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read about a similar incident before.... that *tension* in the lines is what makes these little things work. Have never had to use it, but i clean it every now and then. Maybe a sharpening is in order (i have pretty good knife stones, any one of my kitchen knives can shave hairs off my arm... unless my wife touched them at which point they are useless)
Its hard to cut one of these lines when they are not in tention even with a diver's knife serrated or not.
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Work GREAT if line is under tension...otherwise much more dificult.
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Knife analysis complete with lbs. of force required to cut the line...
Great link, thanks! This confirms what I've heard about double-bladed "hook" knives:
"SINGLE BLADE HOOK KNIFE
Q-LINE FORCE REQUIRED - 58 POUNDS
800 POUND SPECTRA FORCE REQUIRED - 184 POUNDS!!!!! :
DOUBLE BLADE HOOK KNIFE
Q-LINE FORCE REQUIRED - 2 POUNDS
800 POUND SPECTRA FORCE REQUIRED - 2.5 POUNDS"
If you scroll down in that thread there are pictures of both kinds of knives. Throw away the single bladed ones if you have any and replace them with double-bladed knives!
For what it's worth, I used this double-bladed hook knife that came with my harness:
http://www.dakine.com/p/kite/accessorie ... hook-knife
It required a surprising amount of tension/pull to cut single lines when I was safely sitting in 3rd Ave mud and it seemed absolutely useless when applied blindly to a tangle of lines under water.
I bought these medical scissors, but this is not a recommendation:
http://www.amazon.com/Prestige-Medical- ... 002WJHEHY/
I received them today and they look like they'd do the trick (sturdy, serrated blades and MATTE BLACK!!!), but they don't work either: they bend easily, it took me 3-5 cutting motions to cut a single line and they completely twisted out of shape when applied to multiple lines. I can't imagine they'd cut a belt, as claimed in the first Amazon review...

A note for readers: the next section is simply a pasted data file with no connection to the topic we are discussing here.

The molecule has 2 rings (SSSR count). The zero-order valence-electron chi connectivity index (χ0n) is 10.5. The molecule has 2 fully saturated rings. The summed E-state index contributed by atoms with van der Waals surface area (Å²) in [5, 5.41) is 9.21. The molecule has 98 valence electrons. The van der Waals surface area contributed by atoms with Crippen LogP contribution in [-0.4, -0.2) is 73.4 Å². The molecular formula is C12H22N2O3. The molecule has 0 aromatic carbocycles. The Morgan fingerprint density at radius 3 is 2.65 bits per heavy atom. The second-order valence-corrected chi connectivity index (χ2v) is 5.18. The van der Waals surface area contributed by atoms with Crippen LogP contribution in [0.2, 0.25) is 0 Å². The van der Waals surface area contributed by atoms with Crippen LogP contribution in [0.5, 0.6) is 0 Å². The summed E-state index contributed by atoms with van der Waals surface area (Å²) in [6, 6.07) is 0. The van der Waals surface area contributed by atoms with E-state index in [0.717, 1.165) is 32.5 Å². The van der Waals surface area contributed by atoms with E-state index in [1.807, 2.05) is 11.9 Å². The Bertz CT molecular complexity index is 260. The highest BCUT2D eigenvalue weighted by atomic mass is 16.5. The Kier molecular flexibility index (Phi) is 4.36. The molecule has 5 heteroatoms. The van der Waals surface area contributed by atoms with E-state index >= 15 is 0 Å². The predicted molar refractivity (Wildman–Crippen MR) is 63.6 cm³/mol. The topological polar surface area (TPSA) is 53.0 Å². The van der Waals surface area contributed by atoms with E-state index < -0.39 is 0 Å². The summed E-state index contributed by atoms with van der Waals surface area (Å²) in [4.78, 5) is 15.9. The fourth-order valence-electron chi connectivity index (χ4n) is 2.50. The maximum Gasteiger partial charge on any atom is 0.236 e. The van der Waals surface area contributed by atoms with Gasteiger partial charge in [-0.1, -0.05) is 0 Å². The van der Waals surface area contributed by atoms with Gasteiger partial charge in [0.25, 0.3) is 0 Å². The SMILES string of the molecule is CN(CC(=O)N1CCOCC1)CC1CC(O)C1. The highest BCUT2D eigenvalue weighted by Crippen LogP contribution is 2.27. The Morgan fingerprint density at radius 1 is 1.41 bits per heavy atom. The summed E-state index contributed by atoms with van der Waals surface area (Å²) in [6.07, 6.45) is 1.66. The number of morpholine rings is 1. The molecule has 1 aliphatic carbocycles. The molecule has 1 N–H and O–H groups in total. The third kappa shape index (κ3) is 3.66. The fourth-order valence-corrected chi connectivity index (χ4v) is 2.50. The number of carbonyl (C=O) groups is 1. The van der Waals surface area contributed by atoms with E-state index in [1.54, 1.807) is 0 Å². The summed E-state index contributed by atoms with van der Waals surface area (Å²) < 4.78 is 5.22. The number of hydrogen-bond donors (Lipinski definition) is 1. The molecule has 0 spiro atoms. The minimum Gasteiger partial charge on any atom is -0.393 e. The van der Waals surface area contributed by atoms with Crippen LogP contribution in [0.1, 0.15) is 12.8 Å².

@nexus, have you actually tried your scissors on kite lines? On Amazon, they all promise to "cut seatbelts like butter", but I doubt that mine does. It seems that @sflinux's dive knife with a blunt tip might be the most effective option, although I'd worry about cutting myself in a real emergency on the water.
Having had this scary experience in very mild conditions (close to shore at 3rd with little wind), I am now keen on finding the best available cutting tool, but at the same time I'm not sure it would save me in a more serious situation.
Lesson learned: stay away from lines in the water at all costs!
OK. Who's got some old/dead kite line we can have to run some tests with our knives?
Maybe if we all ask nicely, Kirk Talon (the "other Kirk", "KirkTalon" here on BAK) will do another one of his kite-centric CPR/First Aid/Water Safety Classes. The last one (2 seasons ago) was hosted by Live2Kite at their Marin store and was excellent.
If that happens, we can all bring our knives and try cutting some old line.
Kirk (Talon), pretty please, will you do another CPR/First Aid class for the kite community?
as I saw your tangle on the weekend and now I am also eager to test my knife and get some real numbers tested. I think we have such a force meter at work and I will test what came with my harness tomorrow on some old lines. Lets see.
Did you finally get a pic of your wrapped leg as it was IMPRESSIVE !!!
Yeah, getting tangled in kite lines is no fun. I had one experience getting tangled in my lines when I was still a n00b. It's amazing how quickly the lines turn into spider webs under the water, sticking to everything that they touch.
My knife at the time was useless, but fortunately I was able to beach myself on a rock pier while both legs were stuck together, and a buddy of mine landed, walked out on the pier, and helped free me with his functional knife.
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I was at Live2Kite yesterday and picked up the Mystic double-blade knife (14 bucks). The salesman (Gerrit) said it will cut through the seat-belt-like strap on a harness. I think I will be including the knife in my post-session gear rinsing routine because my last knife turned into a blob of rust.
Now my only problem is where to attach it, because I usually wear a Hyperflex jacket which covers my harness and there are no nifty little knife pockets or attachment clips on the Hyperflex.
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